In my last post I wrote about some themes that emerged from a talk with 3 recent graduates at our Mental Health and Wellbeing Symposium. Today I want to elaborate on a critical point made by Daniel: it is important to experience all our emotions and to teach kids that feeling and expressing them is okay. He spoke about having the expectation to be happy and feeling ashamed when he cried. The message Daniel internalized when he was younger was that it was wrong to cry. Instead of feeling and expressing emotions such as sadness, fear, frustration, and anger, he learned to deny that he had them. He pasted a smile on his face and pretended to be happy because school taught him it was expected. Now that he is graduating and about to leave our system, he passionately implored the participants at the symposium to ensure we teach and allow our kids, especially in the younger grades, to feel and express the full range of emotions.
Daniel’s plea to the educators in the room struck a chord with me and I have found myself reflecting on his words as I think about our schools, my private practice, and most recently while sitting in sessions at the Learning and Brain Conference in New York City. The theme of this year’s conference was “Schooling Social Brains” and featured speakers and sessions around the topics of social competence, social thinking, social emotional learning and social media for social wellbeing. Some of the speakers were authors of the programs that we often use in schools.
Michelle Garcia Winner’s Social Thinking Curriculum has been very influential in our district. She developed strategies to help her clients with autism understand the social world around them. It was her attempt to teach them how to make sense of the way neurotypical people thought and behaved. The book “You are a Social Detective” teaches children to use their eyes, ears, and brains to try and figure out what others are doing or going to do and what they might mean by their words and actions. She groups the words and actions of people into the categories of “expected” and “unexpected”. It is not unusual to hear a teacher tell a student (typical or not) that their behaviour is unexpected or tell a class that their behaviours need to be expected. But when I heard Michelle Garcia Winner speak, she said this – if you are using her Social Thinking Curriculum to modify behaviour, DON’T. She went on to say that it was never designed to try and change behaviour, only to help her clients understand it. She does not want us using it to try and control behaviour or feelings. Here’s the thing – people, all people, express their feelings in a number of ways. Of course, it’s not okay to yell or hit others when we’re frustrated, but we want to teach kids that our emotions just happen and that’s okay. We need to feel what we feel, it’s how we think and act on those feelings that we can control.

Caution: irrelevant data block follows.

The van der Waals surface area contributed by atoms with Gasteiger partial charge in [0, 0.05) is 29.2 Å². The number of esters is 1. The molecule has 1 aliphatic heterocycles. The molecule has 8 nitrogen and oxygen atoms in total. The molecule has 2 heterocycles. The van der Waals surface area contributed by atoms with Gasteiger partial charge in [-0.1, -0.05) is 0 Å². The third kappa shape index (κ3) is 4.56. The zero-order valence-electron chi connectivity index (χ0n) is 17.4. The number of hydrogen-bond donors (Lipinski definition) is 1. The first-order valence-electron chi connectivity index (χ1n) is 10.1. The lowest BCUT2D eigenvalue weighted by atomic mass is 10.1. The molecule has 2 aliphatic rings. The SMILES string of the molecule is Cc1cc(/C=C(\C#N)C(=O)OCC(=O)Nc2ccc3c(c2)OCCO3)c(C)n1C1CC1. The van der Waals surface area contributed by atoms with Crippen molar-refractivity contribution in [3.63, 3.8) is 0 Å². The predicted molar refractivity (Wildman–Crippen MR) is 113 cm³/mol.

The desire to control or abolish emotions is a theme that I have also seen in my private practice. In the past year, I have had many clients come to see me wanting to change the way they feel. You might be thinking that seems reasonable – you’re a counsellor, isn’t that what you do? Well yes, absolutely – I have been trained in Cognitive Behavioural Therapy to help client understand the relationship between their thoughts, feelings, and behaviour. The theory suggests that if we can identify and change the unhealthy thoughts, it can help with unhelpful feelings like anxiety. However, sometimes clients who come to see me have experienced an extremely upsetting event – a loved one dying, a sudden job loss, a devastating break-up. Some are therapy veterans and when asked what they are hoping counselling will help them with, they often say they want me to help them stop the emotions – they’d had therapy before and found it helpful to change the way they feel, could I help them with strategies that will stop the pain? Sadly, the answer is no. When something profoundly heart-breaking has just happened, it makes sense that we fall apart, that we cry, that we feel like our whole world has just collapsed. I can’t take away the pain, but I can help them process the thoughts and feelings that accompany an overwhelming loss. And I can also hold the space for them to cry, because if you can’t cry when someone you love has died, when can you? It seems to me our society has a bias towards happiness – that emotions other than joy are wrong, or that we are somehow doing something wrong and that’s why we are unhappy. I don’t think I’m the only one who recognizes this. The Disney movie Inside Out, tells us that we need to embrace all our emotions, even the painful ones, because even sadness has a role to play in our wellbeing.
Which leads me back to the wisdom of Daniel’s words. He is absolutely right in stressing the importance of experiencing a full range of feelings and teaching kids that all emotions are okay. Another speaker at the conference, Dr. Marc Brackett, professor at the Yale Child Study Center, agrees and has developed the social emotional learning program, the RULER Approach, based on this concept. Life is an emotional rollercoaster, he told us. There will be ups and downs and some wicked loops and turns. We can’t get off – we need to hold on tight and experience all of it – and sometimes we’re going to fall apart and throw up. And that’s okay.